September 2016 – Garden Report

Clean Minimalism: the New Central Kitchen Garden

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You may have noticed something new on the corner of 20th at Florida. Among the changes at Central Kitchen, the garden has been simplified. since the original planting in October 2012, we have had 3 years of severe drought that negatively impacted even the native plants that were installed. The plants that survived became weedy and unkempt. When the restaurant closed this summer for an internal redesign, chef Thomas McNaughton took the opportunity to revamp the garden as well.

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“The raised beds are easier to keep clean. Fallen leaves and debris can be vacuumed up from the stones, and the minimalist native plantings help us save water,” said McNaughton of the design. He built the beds himself using redwood lumber and with help from restaurant employees, added some topsoil and refreshed the existing stone mulch (“Lynn Creek” pebbles, available at Broadmoor Landscape Supply in South San Francisco.)

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Prior to installation, I was asked to provide some guidance about the existing street trees. Trees don’t do well when their trunks are buried in topsoil and I was concerned that the new design would bury the flare at the base of the trunk otherwise known as the root crown. Buried root crowns can lead to a decline in tree heath and Thomas modified his design to keep the root crowns at existing soil grade.

The same raised beds were installed around the street trees at flour+water, which should cut down on foot traffic in the tree wells.

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The native shrubs that went in include two species of Manzanita (Arctostaphylos): the prostrate ‘Carmel Sur’ and the upright ‘Howard McMinn’ which can get up to 5 – 6 feet tall. The larger leafed shrub is Evergreen Currant (Ribes viburnifolium). The plants are being established via hand watering along with underground DriWater gelpacs. DriWater binds water into a gel with starch and other food-grade ingredients so that it dissolves slowly, mimicking the slow release of water provided by rain or drip irrigation. DriWater can be used to establish native plants in habitat restoration areas where no water facilities exist. In this case it is being used to supplement the hand watering, because the hose tends to release water faster than it can infiltrate the soil, causing water loss from runoff and evaporation.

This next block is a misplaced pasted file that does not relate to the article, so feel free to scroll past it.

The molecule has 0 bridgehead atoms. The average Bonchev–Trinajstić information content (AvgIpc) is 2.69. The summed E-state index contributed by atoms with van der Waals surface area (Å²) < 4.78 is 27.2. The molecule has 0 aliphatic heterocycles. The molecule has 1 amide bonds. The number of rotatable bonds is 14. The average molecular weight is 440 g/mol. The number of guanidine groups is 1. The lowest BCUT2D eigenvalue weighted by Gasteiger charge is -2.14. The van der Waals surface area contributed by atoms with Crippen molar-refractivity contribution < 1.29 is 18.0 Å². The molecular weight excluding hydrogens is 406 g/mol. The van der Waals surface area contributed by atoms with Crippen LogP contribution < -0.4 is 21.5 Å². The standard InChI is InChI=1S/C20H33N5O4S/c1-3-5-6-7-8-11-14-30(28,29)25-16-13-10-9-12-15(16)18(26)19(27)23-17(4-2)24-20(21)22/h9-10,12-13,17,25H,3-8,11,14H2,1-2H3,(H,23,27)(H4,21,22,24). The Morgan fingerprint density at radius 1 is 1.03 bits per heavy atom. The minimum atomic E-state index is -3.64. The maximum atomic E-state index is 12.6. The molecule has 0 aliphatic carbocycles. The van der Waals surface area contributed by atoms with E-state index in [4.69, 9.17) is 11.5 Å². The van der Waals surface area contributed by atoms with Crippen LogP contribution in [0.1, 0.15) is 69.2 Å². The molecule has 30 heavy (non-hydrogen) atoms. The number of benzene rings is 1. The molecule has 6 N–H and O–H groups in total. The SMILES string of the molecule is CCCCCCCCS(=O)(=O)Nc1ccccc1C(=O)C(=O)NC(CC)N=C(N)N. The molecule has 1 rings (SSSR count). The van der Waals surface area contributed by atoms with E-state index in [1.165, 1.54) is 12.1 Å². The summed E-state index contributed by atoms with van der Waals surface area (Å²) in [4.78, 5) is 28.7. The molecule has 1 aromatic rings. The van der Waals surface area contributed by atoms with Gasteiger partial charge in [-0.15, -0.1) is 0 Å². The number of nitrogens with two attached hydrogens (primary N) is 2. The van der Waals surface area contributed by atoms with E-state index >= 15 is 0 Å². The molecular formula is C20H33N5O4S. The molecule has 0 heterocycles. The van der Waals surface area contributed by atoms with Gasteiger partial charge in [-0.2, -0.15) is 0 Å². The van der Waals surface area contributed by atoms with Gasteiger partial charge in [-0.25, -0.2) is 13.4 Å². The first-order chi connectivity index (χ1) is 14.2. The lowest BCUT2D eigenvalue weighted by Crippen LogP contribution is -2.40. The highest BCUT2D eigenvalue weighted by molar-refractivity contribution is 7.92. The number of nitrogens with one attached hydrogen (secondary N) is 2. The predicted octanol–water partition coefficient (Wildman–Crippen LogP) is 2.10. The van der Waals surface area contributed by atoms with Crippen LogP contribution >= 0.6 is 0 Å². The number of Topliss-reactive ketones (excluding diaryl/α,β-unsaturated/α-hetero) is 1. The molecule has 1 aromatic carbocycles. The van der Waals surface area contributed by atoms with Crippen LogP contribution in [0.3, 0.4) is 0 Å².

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Inside the entrance courtyard, there was an opportunity to play with colors, textures and shapes as container plants were added to camouflage the utility meters and pipes. Most of these plants are native to Australia and include:

  • Albany Woolly Bush (Adenanthos sericeus)
  • Variegated Australian Fuschia (Correa ‘Wyn’s Wonder’)
  • Purple hopseed bush (Dodonaea viscosa ‘Purpurea’)
  • Burgundy cordyline (Cordyline australis)
  • Bare flowering grevillea (Grevillea nudiflora ‘Medusa’)

Because containers dry out fast, these are being watered by drip irrigation on an automatic timer to keep plants healthy and free from drought stress.

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We look forward to the continuing growth of the new plants and the evolution of the garden!
Ellyn Shea is an arborist, gardener and consultant in San Francisco.

 

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